Deregulation of petroleum sector sought

Himalayan News Service

Kathmandu, January 25:

Deregulation of petroleum sector is the need of the hour in Nepal’s context as increased involvement of the private sector in this area is expected to make it more efficient and user-friendly. Amrit Nakarmi, coordinator for petroleum studies at the Centre for Energy Studies (CES), Institute of Engineering (IOE), and Tribhuvan University today said prior to deregulating the petroleum sector in the country, an independent regulatory body should be formed to look after the petroleum sector.

The private sector can ensure a vibrant and competitive oil market, catering to the needs of general public for quality service and quality products at competitive prices. It will benefit the public, commented Nakarmi.

Nakarmi was presenting a paper on downstream petroleum sector in Nepal and its need for deregulation at a stakeholders’ meeting held today by CES-IOE.

The global petroleum industry is undergoing structural changes, most being privatised. In such a context, Nakarmi suggested, the government of Nepal has to take serious policy decisions as soon as possible regarding the petroleum sector.

Before liberalising the petrol sector, the government has to bring domestic prices at par with border import parity costs of petroleum products, he said. “Except the price of kerosene sold on quota, current price increases reflect import parity costs.”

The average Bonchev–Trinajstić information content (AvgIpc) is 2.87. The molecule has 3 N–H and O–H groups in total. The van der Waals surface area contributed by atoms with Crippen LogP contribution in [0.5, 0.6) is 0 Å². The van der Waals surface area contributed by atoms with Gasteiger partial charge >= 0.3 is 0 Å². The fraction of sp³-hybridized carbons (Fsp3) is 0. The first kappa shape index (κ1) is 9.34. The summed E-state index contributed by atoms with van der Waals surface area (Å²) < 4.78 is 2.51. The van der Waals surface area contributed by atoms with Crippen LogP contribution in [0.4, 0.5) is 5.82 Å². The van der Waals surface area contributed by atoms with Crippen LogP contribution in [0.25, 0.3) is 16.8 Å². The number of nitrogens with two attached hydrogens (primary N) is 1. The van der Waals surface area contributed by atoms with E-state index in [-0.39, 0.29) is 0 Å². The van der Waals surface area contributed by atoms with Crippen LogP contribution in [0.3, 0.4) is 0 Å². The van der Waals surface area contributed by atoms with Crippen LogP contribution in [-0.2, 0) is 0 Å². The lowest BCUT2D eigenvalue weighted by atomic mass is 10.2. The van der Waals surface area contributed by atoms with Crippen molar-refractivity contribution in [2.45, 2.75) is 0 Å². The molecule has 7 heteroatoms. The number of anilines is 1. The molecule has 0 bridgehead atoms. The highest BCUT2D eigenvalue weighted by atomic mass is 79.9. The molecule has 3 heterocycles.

“The government too has to allow domestic prices to be based on the automatic pricing mechanism so that the prices are adjusted automatically as per the changes in the international market,” says experts. Petroleum products are the cheapest sources of energy for Nepal. According to a study, energy consumption in coal, electricity, renewable and other traditional petroleum energy sources are 9.02 per cent, 2.01 per cent, 1.63 per cent, 0.53 per cent and 86.81 per cent, respectively. It shows that over 86 per cent energy is consumed through traditional sources. According to Nakarmi, weak management of Nepal Oil Corporation (NOC), has cost it more than two billion rupees in losses, which is attributed to sluggish ‘stock and distribution system’. Nepal’s per capita petroleum consumption is just 35 kg per, which is twice below India’s, and more than four times below that of China. However, consumption growth rate of petroleum products in Nepal has been growing at the rate of 10 per cent per annum, thanks to rapid population increment. If properly managed, NOC can distribute petroleum products at lesser prices than what it does now, as per Nakarmi who has already worked in NOC as chief.

It has been found that kerosene has become the principal source of cooking energy for the urban poor. Use of LPG has been increasing tremendously by the middle and top group consumers in urban areas.